Nothing says autumn like the crunch of a fresh apple, flavorful juices flooding your mouth, triggering thoughts of autumn and hardwoods blazing with color. While I hate to let go of summer stone fruits, by September I’m ready for apple season to officially begin. Apple Crisp or a blended fruit crisp are a pleasurable way to celebrate. I found and adapted the following recipe years ago; the consensus of at least 100 people is that it’s the best Apple Crisp, bar none, that they’ve ever had. Obviously, I concur.
Actually, it’s difficult to have too many tomatoes. Zucchini, yes; tomatoes, not so much. However, too many overripe tomatoes at a time is an invitation to make gazpacho, the perfect soup for hot, humid afternoons and evening.
Susie Norris’s has recently self-published A Baker’s Passport, a compendium of recipes she collected over the years for her award-winning culinary travel blog, Food Market Gypsy. As those of you who have read my newsletters or followed us online for a long time know, I really enjoy supporting my friends and colleagues in their endeavors. I haven’t dedicated a full-blown blog to a cookbook for a while, so first reading, then writing about A Baker’s Passport, has been a lot of fun, especially as the book is filled with recipes from around the world, which Susie has collected over the years in her food-focused travels.
This recipe comes from, A Baker’s Passport, written by Susie Norris. Susie says, “Before the ‘British Bake-Off’ television show, a competition smoldered in Bakewell, Derbyshire in the United Kingdom. Much like Sacher Torte in Vienna, rivalries about the origins of the Bakewell Tart (also known as Bakewell Pudding or Bakewell Pudding Tart, depending on which shop in town you visit) are part of its allure.
We have been contacted by customers asking about the strong smell of alcohol in our pure vanilla extracts. So we thought we’d address this question.
There are good reasons and a simple fix for this.
1. The FDA requires alcohol in vanilla
The FDA Standard of Identity for pure vanilla extracts requires that there must be a minimum of 35% alcohol in pure vanilla extract. The alcohol may be made with grain alcohol or sugarcane alcohol. In the case of our vanilla extracts, we use sugarcane alcohol because it is both gluten- and gmo-free.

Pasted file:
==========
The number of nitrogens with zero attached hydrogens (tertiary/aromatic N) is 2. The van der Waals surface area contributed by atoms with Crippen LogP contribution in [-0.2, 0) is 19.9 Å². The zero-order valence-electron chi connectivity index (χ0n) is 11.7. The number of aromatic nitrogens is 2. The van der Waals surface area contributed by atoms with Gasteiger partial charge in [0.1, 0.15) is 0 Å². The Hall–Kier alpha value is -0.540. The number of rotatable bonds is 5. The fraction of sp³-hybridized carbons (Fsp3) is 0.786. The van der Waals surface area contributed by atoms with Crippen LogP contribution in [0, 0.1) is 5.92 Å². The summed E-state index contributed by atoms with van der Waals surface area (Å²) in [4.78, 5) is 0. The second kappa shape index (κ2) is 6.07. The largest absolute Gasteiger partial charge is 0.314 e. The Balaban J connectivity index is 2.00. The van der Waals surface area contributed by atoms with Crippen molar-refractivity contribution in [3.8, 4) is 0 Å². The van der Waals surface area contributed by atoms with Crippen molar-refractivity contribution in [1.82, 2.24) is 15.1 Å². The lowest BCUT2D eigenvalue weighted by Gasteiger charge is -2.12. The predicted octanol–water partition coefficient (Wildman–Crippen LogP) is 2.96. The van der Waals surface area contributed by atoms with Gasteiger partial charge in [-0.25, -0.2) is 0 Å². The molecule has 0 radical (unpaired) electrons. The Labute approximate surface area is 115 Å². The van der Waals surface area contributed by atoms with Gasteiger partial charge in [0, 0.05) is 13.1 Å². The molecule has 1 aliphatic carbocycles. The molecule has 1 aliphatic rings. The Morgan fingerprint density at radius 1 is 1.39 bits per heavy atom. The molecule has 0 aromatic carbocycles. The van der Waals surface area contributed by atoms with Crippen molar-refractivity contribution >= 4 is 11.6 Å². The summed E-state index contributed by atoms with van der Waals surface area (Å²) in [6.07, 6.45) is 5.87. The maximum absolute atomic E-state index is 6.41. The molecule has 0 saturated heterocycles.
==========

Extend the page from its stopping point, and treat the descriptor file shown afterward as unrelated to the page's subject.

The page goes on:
Have you ever stared at the vanilla extracts on the store shelves and wondered which is the best vanilla extract to buy? In some respects, choosing a vanilla extract is like selecting a fine wine. How do you know which one to buy?
Read on for an insider’s view of vanilla extract, how to choose what’s best for you and why high-quality vanilla makes a world of difference in flavor.
The best quality vanilla extracts come with a price
The simple answer for what is the best vanilla extract often boils down to price. Good vanilla is not cheap. And because it is so pricey (it’s the world’s most labor-intensive crop), customers are often put off by sticker-shock.
Most supermarket vanilla extracts are mediocre
So stores try their best to buy the cheapest extracts they can find. That means most supermarket vanilla extracts — both brand name and store brands — while they may be pure vanilla, are usually of mediocre quality in comparison to the really fine quality extracts that are available elsewhere. This is also true in the big-box stores where bulk vanilla is fairly inexpensive.
We’re doing it again! David Jackman and I are hosting another festival at Chocolate Restaurant in Santa Cruz, CA on Thursday, September 26th, this time, featuring a menu that showcases both Chocolate and Vanilla!!
While pasta won’t cure all the world’s woes, it’s reliable comfort food on a rainy, bluesie, day or when you’ve been so busy all you can think of is something easy to make. This recipe’s not all about carbs thanks to the zoodles (zucchini noodles for the uninitiated). But what about the bacon, you might ask? It’s turkey bacon — lean but full of flavor. If you don’t do bacon, no problem. Feel free to use real bacon if you prefer. This dish more than holds its own thanks to the saffron cream sauce!
This delicate, delicious, absolutely-must-make cake recipe comes from Maria Reiz Springer. Now living in Maryland, Maria is from Austria and has an infinite number of amazing European dessert recipes, and usually a wonderful story that goes with the recipe. Maria has a home cooking school and is truly a master baker. The plum cake can be made with other stone fruits as well, but if you are lucky enough to have French plums, they are both the traditional plum used as well as divine in this cake.